New research has presented evidence of a key building block on Saturn's moon Encelaudus' surface. The study shows that the ocean is rich in dissolved phosphorus, which is an essential ingredient for life.
A research article documenting the study has been published in the Proceedings of the National Academy of Sciences (PNAS).
Christopher Glein, a co-author of the paper,(quoted by Indian Express), said "Enceladus is one of the prime targets in humanity’s search for life in our solar system. In the years since NASA’s Cassini spacecraft visited the Saturn system, we have been repeatedly blown away by the discoveries made possible by the collected data.
He further said, "What we have learned is that the plume contains almost all the basic requirements of life as we know it. "While the bioessential element phosphorus has yet to be identified directly, our team discovered evidence for its availability in the ocean beneath the moon’s icy crust."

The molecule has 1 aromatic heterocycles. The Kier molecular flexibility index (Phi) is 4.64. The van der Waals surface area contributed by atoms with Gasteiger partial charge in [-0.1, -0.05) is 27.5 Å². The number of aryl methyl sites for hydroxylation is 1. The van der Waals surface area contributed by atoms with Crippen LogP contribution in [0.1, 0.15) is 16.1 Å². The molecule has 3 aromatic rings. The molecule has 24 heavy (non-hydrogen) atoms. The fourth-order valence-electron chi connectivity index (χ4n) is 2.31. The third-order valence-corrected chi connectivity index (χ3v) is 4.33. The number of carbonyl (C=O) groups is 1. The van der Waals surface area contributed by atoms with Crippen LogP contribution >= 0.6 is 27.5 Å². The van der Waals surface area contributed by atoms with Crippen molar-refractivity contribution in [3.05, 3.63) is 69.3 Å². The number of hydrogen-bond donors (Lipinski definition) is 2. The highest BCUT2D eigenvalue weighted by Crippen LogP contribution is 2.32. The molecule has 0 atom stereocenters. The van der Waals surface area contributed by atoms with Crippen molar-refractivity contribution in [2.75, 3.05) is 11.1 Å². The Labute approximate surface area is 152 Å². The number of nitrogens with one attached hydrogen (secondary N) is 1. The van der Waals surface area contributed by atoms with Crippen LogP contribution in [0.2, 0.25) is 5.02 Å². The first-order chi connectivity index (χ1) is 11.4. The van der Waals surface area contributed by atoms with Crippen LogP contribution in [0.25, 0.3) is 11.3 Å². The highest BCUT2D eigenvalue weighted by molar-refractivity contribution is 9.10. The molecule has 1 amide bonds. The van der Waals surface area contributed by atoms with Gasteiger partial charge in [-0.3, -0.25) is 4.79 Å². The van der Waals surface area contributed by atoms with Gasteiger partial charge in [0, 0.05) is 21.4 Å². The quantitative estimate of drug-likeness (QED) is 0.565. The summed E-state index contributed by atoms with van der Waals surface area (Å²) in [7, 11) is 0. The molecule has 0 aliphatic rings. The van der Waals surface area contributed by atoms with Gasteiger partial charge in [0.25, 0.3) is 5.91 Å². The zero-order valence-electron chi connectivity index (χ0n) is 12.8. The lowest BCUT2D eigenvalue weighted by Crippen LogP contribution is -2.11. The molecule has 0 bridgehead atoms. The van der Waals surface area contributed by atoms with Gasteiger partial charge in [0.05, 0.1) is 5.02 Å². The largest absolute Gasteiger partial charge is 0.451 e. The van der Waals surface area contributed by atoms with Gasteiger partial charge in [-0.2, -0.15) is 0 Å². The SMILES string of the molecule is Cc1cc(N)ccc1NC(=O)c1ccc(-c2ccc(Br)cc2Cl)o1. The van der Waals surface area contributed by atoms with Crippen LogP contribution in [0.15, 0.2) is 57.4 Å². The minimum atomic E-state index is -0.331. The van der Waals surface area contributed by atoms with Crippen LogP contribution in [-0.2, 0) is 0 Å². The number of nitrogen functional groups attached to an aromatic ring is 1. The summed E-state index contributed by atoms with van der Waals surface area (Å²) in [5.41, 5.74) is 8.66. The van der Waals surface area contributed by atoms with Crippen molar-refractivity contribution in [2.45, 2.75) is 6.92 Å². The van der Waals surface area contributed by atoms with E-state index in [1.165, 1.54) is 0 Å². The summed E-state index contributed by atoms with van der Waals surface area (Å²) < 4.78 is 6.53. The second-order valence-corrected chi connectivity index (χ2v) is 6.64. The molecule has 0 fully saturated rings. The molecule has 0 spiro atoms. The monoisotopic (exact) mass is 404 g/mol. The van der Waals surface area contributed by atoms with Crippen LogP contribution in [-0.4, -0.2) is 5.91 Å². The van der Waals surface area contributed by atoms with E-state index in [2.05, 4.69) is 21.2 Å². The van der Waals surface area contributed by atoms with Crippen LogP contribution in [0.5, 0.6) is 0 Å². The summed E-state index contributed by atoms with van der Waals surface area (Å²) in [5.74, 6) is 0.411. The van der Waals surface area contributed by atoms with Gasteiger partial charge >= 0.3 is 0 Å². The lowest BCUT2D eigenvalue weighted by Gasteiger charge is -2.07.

NASA's Cassini spacecraft discovered water on Enceladus after analysing plumes of ice grains and water that erupted into space from cracks icy surface planet.
Planets with a subsurface ocean of ice are not rare in the solar system. Planets like Europa, Titan, Enceladus, and even Pluto, have similar icy subsurface oceans. For the ocean to exist on the surface, a planet should consist of a narrow range of distance from its star, like Earth, to maintain the temperature where the water would not freeze nor boil.
The study team members built thermodynamic and kinetic models that simulate the geochemistry of phosphorus based on information about the ocean system on Enceladus from Cassini. Phosphate minerals were discovered to be unusually soluble there. According to Klein, dissolved phosphorus will always be present because of the underlying geochemistry.